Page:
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Crewel Work

Crewel work embroidery, which is also known as Jacobean crewel work, reached its peak in 17th century England, and was later taken to the America Colonies.

What is Crewel work?

Crewel work is a surface work embroidery using worsted 2-ply crewel worsted wool on a natural strong linen twill. It is a heavy weight embroidered technique used traditionally for furnishings such as curtains, cushions, panels, and often worked on a large scale.

Traditional Jacobean designs are based on the tree of life, and combine flowers, foliage, fruits, birds, beasts, and animals, grown from a central stem from a hillock base. Design elements are often out of proportion to each other with the design based more on balance rather than accuracy.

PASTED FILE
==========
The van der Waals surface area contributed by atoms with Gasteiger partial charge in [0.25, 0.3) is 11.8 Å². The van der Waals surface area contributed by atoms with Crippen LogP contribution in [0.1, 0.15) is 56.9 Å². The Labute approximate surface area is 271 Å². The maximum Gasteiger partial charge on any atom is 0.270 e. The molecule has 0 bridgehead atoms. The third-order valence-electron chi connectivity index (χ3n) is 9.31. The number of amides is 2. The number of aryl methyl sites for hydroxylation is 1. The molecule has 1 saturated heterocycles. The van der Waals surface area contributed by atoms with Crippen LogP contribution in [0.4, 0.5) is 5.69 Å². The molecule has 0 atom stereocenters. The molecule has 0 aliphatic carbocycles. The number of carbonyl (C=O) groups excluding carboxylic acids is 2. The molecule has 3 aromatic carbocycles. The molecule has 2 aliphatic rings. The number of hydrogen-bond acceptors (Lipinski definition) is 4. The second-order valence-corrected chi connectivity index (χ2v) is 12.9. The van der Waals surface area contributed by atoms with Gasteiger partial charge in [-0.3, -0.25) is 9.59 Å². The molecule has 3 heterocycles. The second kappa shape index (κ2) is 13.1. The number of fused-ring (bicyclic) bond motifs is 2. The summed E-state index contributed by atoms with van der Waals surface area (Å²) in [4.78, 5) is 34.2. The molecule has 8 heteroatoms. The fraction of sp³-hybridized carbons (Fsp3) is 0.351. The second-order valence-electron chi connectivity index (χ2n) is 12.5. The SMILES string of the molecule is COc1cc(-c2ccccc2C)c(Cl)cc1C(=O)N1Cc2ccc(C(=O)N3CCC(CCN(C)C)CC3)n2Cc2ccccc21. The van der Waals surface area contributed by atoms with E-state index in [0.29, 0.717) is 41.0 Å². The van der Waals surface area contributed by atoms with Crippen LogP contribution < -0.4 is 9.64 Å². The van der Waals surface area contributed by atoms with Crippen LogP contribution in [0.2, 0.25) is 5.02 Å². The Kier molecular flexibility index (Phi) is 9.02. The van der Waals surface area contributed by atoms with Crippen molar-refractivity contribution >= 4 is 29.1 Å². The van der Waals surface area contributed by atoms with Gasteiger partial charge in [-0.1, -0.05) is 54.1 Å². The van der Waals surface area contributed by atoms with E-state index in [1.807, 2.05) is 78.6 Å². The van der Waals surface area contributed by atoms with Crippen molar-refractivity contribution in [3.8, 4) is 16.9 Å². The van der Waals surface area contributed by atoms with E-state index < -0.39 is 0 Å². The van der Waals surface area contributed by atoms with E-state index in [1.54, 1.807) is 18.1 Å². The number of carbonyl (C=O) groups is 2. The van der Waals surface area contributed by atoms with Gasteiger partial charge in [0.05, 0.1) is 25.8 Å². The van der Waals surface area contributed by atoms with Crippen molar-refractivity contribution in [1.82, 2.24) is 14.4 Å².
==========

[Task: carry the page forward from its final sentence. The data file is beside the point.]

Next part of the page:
Surface stitches used include split stitch, stem stitch, chain stitch, seeding, couching, French knots, bullion knots, laid work, trellis work, and long & short shading to name a few.

Colours used traditionally are predominantly blues, browns, greens, and other natural shades which are generally softer tones relating to nature, and/or natural dyeing.

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